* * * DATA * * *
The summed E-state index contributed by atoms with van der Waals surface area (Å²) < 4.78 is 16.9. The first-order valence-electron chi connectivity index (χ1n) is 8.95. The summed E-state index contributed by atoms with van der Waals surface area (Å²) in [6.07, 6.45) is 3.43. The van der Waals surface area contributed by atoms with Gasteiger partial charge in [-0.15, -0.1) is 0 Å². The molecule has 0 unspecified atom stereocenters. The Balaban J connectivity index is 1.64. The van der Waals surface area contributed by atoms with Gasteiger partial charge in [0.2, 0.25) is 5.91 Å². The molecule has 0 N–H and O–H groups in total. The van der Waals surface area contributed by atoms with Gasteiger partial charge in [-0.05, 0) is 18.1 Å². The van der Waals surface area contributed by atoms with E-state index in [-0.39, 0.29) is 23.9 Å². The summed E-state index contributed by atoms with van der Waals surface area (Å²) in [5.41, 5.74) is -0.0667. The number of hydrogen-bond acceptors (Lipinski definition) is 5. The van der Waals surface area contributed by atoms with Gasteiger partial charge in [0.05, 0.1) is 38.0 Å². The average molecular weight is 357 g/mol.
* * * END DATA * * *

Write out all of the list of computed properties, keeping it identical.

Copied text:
The summed E-state index contributed by atoms with van der Waals surface area (Å²) < 4.78 is 16.9. The first-order valence-electron chi connectivity index (χ1n) is 8.95. The summed E-state index contributed by atoms with van der Waals surface area (Å²) in [6.07, 6.45) is 3.43. The van der Waals surface area contributed by atoms with Gasteiger partial charge in [-0.15, -0.1) is 0 Å². The molecule has 0 unspecified atom stereocenters. The Balaban J connectivity index is 1.64. The van der Waals surface area contributed by atoms with Gasteiger partial charge in [0.2, 0.25) is 5.91 Å². The molecule has 0 N–H and O–H groups in total. The van der Waals surface area contributed by atoms with Gasteiger partial charge in [-0.05, 0) is 18.1 Å². The van der Waals surface area contributed by atoms with E-state index in [-0.39, 0.29) is 23.9 Å². The summed E-state index contributed by atoms with van der Waals surface area (Å²) in [5.41, 5.74) is -0.0667. The number of hydrogen-bond acceptors (Lipinski definition) is 5. The van der Waals surface area contributed by atoms with Gasteiger partial charge in [0.05, 0.1) is 38.0 Å². The average molecular weight is 357 g/mol.